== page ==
• Laptops, hard drives, flash drives, memory chips, and cell phone storage could all become targets for data exfiltration.
  • Certain data and devices are restricted from leaving the United States due to federal regulations.
    • Before travelling, visit the Department of Research's U.S. Export Control website to understand how to classify data and determine what can be taken abroad. If a device or storage media is not needed for travel, leave it behind.

Device Security

  • Make sure to password protect and encrypt all devices, cell phones, and storage media, including personal equipment.
  • Devices should be encrypted to least 8 characters using a combination of letters, numbers, and symbols (e.g. %/]+#^&).
  • Since each device and application should have its own unique password, it is also recommended to use a password manager to store the passwords safely.

Network and Wireless Security

  • Assume that all network connectivity has the potential to be compromised.
  • Encrypt internet communications by using the University's VPN service.
  • Public or GUEST Wi-Fi access should be avoided, but always used through the VPN connection.
  • Make sure to disable Bluetooth and the Wi-Fi auto-connect feature to prevent devices from automatically connecting to untrusted hotspots.
  • Shared devices (at cafes, kiosks, or hotels) should not be used to communicate sensitive or personal information, including passwords.
  • Avoid usiing "charging" USB ports in public areas or hotel rooms since they could actually be data transfer devices.


Security Information Resources

The U.S. Department of State (U.S. DOS)

The U.S. DOS’s Travelers website provides a variety of travel safety resources, including country-specific Travel Advisories.

Travelers can also signup for the Smart Traveler Enrollment Program (STEP). STEP is a free service provided by the U.S. DOS to those who are traveling to, or living in, a foreign country. All University travelers should enroll in STEP (some travelers are required as a condition of their programs).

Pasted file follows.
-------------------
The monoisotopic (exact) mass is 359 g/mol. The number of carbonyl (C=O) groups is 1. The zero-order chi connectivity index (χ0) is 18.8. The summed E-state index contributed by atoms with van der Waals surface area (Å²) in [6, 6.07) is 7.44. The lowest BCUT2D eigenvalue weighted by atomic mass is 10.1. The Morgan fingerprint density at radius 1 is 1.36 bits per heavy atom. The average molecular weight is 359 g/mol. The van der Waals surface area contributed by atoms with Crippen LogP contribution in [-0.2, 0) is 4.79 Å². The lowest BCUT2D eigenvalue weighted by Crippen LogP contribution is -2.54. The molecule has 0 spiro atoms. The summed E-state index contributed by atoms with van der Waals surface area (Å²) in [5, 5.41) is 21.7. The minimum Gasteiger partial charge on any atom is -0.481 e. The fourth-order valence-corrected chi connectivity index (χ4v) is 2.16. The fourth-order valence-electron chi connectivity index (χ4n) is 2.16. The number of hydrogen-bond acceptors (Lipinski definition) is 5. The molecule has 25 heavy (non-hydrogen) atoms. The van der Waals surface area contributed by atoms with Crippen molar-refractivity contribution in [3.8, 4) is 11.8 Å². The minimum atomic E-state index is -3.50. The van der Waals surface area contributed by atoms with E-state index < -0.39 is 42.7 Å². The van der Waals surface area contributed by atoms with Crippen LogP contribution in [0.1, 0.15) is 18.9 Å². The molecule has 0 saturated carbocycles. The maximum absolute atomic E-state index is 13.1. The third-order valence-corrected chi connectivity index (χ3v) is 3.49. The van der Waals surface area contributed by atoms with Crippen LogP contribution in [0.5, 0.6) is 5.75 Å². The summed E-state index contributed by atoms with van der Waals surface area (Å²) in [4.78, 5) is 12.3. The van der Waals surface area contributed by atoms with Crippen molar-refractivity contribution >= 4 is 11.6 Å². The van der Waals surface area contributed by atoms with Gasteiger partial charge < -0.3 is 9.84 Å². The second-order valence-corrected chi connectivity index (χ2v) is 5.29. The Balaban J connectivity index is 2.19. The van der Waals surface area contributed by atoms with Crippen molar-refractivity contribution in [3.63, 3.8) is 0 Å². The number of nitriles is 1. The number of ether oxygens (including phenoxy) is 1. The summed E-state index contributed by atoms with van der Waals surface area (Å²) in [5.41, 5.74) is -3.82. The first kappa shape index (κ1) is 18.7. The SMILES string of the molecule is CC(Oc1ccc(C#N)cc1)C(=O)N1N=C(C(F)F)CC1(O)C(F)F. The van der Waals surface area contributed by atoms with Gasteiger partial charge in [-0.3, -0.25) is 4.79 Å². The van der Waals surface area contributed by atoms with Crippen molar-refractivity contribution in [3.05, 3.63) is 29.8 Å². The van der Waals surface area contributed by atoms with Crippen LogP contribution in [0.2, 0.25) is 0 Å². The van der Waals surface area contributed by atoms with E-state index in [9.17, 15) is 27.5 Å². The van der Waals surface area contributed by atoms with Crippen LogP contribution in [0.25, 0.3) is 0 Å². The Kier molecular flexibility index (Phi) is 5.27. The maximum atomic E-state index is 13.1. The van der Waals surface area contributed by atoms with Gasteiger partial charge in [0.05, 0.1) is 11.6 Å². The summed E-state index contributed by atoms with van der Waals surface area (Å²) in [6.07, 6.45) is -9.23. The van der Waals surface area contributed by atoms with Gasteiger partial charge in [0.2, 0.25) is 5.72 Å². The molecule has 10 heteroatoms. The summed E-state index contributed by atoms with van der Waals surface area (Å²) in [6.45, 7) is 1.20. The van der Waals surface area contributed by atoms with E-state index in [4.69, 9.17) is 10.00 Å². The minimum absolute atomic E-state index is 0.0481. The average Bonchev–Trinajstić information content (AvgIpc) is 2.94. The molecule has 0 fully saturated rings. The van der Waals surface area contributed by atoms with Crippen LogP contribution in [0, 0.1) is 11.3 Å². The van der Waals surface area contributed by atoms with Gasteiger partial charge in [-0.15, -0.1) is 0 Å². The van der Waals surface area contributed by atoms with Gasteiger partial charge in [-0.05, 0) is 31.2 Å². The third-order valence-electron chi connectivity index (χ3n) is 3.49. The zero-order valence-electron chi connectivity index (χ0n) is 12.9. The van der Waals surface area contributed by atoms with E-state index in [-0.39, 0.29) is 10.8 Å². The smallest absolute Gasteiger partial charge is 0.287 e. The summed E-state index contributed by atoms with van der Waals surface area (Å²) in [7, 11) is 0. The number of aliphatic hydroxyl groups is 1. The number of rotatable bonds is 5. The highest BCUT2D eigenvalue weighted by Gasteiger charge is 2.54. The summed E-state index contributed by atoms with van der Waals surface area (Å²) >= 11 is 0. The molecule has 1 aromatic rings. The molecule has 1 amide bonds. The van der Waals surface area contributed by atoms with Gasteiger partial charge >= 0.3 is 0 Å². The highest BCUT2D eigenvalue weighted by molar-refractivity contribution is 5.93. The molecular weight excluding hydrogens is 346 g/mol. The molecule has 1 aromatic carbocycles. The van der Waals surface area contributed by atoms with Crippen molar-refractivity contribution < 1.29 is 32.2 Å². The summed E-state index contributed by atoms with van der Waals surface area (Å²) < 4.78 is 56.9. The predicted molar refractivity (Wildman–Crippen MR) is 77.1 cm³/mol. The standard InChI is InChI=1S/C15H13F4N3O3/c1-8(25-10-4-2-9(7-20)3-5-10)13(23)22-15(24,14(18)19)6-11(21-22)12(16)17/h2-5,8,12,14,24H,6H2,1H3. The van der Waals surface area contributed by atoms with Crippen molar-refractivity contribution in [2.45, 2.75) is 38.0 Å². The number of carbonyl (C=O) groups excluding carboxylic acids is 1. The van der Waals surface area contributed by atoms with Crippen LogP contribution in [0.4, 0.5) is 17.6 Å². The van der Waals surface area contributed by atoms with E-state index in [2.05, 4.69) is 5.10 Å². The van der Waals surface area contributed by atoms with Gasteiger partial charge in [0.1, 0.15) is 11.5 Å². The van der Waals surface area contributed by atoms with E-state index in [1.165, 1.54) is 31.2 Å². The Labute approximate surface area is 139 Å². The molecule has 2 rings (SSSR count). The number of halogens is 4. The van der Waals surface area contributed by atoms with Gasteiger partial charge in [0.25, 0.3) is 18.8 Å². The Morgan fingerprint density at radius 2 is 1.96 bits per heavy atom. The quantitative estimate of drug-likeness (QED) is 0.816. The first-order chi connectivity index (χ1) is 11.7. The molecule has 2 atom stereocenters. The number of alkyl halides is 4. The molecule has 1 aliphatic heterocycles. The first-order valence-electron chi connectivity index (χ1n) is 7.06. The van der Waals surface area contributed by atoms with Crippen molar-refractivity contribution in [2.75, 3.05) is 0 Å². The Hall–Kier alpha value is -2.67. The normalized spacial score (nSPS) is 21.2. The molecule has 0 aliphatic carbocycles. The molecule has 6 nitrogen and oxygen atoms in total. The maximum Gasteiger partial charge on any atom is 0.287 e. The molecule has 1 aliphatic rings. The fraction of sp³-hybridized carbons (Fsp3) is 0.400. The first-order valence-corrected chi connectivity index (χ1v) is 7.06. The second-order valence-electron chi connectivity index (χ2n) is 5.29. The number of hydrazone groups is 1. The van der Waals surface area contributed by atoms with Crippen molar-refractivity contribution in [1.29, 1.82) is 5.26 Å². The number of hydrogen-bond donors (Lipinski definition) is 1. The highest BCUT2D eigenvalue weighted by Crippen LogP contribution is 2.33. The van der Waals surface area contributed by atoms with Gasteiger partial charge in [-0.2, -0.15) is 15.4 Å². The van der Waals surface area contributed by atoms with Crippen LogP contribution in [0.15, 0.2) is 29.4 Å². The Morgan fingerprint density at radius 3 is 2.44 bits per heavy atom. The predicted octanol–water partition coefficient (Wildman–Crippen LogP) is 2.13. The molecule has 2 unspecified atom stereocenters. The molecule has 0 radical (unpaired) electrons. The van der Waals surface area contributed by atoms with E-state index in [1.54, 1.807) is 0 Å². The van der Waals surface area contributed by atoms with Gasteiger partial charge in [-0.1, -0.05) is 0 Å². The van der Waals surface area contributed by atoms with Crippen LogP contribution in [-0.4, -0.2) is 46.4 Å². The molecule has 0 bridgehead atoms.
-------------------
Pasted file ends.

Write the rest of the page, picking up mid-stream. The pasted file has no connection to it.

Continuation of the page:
• Follow directions on the STEP website to “create an account” and then “add a trip” to your profile. This is a two-step process. Enrolling in STEP allows the United States government to act quickly in concert with other governments if you go missing or are a victim of a serious crime.
  • By providing your email address, you will also be added to a consular listserv to receive local security updates related to road closures, transportation strikes, civil unrest, and more.

The Centers for Disease Control and Prevention (CDC)

The Centers for Disease Control and Prevention (CDC) provides Travel Health Notices to inform travelers and clinicians about current health issues that impact travelers’ health, like disease outbreaks, special events or gatherings, and natural disasters, in destinations around the world. The CDC also provides COVID-19 travel recommendations and advisories.


Communicating while Traveling Abroad

In case of emergency, please contact FAU Police Department at (561) 297-3500, and your call will be routed to the appropriate department as needed.

Using your cell phone while abroad:

Contact your cell phone service provider to find out about charges related to using your device outside of the U.S.

Low cost or free mobile applications:

If you bring your cell phone and have access to WIFI while abroad, these are some applications you may be able to use if both you and the recipient have the technology available on your device.

Skype: allows vide calls, voice calls, and texting for free while connecting to WIFI.

WhatsApp: allows texting, messaging, and calling.

Facebook Messenger: allows messaging and file sharing.

Other useful contacts:

Education Abroad: (561) 297-1039 or

Global Safety and Security